I feel hollow

SAMHSA’s National Helpline | SAMHSA

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  • SAMHSA’s National Helpline is a free, confidential, 24/7, 365-day-a-year treatment referral and information service (in English and Spanish) for individuals and families facing mental and/or substance use disorders.

    Also visit the online treatment locator.

SAMHSA’s National Helpline, 1-800-662-HELP (4357) (also known as the Treatment Referral Routing Service), or TTY: 1-800-487-4889 is a confidential, free, 24-hour-a-day, 365-day-a-year, information service, in English and Spanish, for individuals and family members facing mental and/or substance use disorders. This service provides referrals to local treatment facilities, support groups, and community-based organizations.

Also visit the online treatment locator, or send your zip code via text message: 435748 (HELP4U) to find help near you. Read more about the HELP4U text messaging service.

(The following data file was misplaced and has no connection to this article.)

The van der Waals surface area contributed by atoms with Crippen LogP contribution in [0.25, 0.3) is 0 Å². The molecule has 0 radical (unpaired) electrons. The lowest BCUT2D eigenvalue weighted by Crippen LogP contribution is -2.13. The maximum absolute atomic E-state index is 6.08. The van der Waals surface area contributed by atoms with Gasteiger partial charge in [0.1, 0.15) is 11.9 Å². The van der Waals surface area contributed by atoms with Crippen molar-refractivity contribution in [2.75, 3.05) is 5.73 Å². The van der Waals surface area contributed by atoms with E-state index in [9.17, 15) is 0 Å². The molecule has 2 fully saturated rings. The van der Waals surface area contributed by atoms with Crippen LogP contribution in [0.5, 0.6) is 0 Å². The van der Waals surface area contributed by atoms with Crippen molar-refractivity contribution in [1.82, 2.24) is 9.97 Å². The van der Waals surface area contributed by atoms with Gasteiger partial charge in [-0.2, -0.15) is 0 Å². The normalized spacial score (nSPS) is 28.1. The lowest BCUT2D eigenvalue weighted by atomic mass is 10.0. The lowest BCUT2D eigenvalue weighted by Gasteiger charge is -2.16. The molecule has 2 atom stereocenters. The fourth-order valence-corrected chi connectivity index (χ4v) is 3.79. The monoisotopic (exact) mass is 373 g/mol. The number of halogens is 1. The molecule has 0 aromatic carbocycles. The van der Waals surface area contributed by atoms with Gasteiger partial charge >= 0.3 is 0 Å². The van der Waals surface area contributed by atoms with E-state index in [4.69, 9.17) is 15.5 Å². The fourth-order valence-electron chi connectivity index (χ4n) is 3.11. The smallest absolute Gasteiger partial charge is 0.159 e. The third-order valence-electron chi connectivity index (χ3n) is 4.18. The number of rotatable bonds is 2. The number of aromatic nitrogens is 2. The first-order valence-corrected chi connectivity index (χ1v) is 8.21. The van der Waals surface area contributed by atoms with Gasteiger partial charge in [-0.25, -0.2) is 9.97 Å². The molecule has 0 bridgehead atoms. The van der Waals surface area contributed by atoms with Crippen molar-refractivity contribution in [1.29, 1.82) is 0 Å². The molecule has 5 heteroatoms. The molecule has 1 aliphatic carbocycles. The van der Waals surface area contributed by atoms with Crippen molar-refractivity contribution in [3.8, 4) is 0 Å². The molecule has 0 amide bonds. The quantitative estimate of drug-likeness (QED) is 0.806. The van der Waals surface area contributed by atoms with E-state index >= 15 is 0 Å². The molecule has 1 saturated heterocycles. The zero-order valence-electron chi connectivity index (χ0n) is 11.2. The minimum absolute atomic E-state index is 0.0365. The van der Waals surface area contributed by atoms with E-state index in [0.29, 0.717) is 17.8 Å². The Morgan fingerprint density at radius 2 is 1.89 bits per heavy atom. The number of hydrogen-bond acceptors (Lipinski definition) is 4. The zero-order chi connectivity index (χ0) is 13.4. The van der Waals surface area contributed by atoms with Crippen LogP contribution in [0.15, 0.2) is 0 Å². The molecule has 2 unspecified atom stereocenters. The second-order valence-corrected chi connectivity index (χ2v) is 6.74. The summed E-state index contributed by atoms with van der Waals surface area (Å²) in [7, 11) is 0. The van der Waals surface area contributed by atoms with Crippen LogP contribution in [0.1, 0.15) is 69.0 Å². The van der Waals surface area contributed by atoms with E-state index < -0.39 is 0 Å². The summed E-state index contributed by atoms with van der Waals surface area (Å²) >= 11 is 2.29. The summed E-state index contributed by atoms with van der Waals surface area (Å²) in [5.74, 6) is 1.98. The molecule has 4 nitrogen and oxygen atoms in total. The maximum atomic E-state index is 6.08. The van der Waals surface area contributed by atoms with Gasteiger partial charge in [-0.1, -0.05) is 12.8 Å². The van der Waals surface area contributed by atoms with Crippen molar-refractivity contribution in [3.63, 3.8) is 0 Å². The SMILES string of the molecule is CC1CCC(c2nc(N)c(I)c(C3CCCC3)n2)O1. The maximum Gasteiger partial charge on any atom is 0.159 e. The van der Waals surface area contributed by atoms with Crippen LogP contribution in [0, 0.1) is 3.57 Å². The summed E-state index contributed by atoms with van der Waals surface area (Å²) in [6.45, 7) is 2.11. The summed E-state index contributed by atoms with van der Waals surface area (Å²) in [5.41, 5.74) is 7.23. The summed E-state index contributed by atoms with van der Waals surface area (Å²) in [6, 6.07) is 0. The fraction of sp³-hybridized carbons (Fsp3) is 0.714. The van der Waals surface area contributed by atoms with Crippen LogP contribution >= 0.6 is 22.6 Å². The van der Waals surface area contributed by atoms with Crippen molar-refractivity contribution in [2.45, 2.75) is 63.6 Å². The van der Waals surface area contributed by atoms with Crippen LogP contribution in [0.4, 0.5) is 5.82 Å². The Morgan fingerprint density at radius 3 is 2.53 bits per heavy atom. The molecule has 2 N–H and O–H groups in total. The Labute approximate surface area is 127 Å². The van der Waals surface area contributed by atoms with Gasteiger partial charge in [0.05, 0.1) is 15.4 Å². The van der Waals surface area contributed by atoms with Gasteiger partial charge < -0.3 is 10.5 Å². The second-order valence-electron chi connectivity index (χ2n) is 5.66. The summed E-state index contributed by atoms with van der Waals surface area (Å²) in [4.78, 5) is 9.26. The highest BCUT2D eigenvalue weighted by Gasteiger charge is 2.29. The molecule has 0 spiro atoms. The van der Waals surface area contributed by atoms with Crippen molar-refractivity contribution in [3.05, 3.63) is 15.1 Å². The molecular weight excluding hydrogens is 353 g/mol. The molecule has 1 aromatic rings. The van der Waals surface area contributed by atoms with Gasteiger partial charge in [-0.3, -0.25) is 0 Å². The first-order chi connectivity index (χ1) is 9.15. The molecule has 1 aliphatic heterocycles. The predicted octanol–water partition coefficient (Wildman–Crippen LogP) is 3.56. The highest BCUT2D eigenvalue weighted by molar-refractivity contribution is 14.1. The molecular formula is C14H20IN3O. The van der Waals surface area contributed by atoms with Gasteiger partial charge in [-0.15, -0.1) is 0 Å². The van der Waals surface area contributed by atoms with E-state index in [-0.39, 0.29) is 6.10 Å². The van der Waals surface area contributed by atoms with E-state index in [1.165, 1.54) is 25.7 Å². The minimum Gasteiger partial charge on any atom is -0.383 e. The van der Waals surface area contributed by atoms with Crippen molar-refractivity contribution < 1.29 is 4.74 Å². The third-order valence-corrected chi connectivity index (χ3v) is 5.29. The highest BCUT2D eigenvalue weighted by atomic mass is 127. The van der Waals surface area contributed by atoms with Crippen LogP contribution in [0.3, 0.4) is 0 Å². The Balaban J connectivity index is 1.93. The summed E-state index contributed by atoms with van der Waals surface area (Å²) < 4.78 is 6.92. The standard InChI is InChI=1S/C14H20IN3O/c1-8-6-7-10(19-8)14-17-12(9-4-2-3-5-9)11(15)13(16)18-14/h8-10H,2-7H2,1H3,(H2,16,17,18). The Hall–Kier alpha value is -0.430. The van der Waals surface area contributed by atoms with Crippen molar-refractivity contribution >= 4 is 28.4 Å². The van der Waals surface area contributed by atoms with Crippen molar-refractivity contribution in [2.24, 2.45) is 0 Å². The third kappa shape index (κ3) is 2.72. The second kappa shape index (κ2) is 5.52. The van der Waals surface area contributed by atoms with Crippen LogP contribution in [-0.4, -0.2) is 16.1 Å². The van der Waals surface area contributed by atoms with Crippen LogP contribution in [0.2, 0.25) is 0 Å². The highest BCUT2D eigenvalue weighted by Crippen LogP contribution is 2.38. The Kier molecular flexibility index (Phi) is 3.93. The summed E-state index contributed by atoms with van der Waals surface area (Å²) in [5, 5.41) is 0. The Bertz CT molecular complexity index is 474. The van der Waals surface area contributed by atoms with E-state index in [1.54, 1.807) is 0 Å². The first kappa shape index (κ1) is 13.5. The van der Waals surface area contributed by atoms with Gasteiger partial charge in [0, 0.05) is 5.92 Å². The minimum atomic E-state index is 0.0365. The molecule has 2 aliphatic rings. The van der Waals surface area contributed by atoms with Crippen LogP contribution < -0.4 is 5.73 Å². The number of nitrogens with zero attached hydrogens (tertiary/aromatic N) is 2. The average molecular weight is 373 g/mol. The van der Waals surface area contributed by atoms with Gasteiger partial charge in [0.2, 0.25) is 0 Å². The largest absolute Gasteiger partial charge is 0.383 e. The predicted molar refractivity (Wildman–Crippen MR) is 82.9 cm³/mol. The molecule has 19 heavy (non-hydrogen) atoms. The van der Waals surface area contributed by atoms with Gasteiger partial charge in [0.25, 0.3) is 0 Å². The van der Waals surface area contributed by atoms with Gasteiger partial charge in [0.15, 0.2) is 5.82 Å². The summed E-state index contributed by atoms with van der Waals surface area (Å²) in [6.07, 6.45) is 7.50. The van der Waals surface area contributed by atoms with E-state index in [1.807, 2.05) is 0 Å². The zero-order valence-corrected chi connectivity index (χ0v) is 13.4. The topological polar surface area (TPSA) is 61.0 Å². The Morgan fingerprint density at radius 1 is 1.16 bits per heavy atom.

The service is open 24/7, 365 days a year.

English and Spanish are available if you select the option to speak with a national representative. Currently, the 435748 (HELP4U) text messaging service is only available in English.

In 2020, the Helpline received 833,598 calls. This is a 27 percent increase from 2019, when the Helpline received a total of 656,953 calls for the year.

The referral service is free of charge. If you have no insurance or are underinsured, we will refer you to your state office, which is responsible for state-funded treatment programs. In addition, we can often refer you to facilities that charge on a sliding fee scale or accept Medicare or Medicaid. If you have health insurance, you are encouraged to contact your insurer for a list of participating health care providers and facilities.

The service is confidential. We will not ask you for any personal information. We may ask for your zip code or other pertinent geographic information in order to track calls being routed to other offices or to accurately identify the local resources appropriate to your needs.

No, we do not provide counseling. Trained information specialists answer calls, transfer callers to state services or other appropriate intake centers in their states, and connect them with local assistance and support.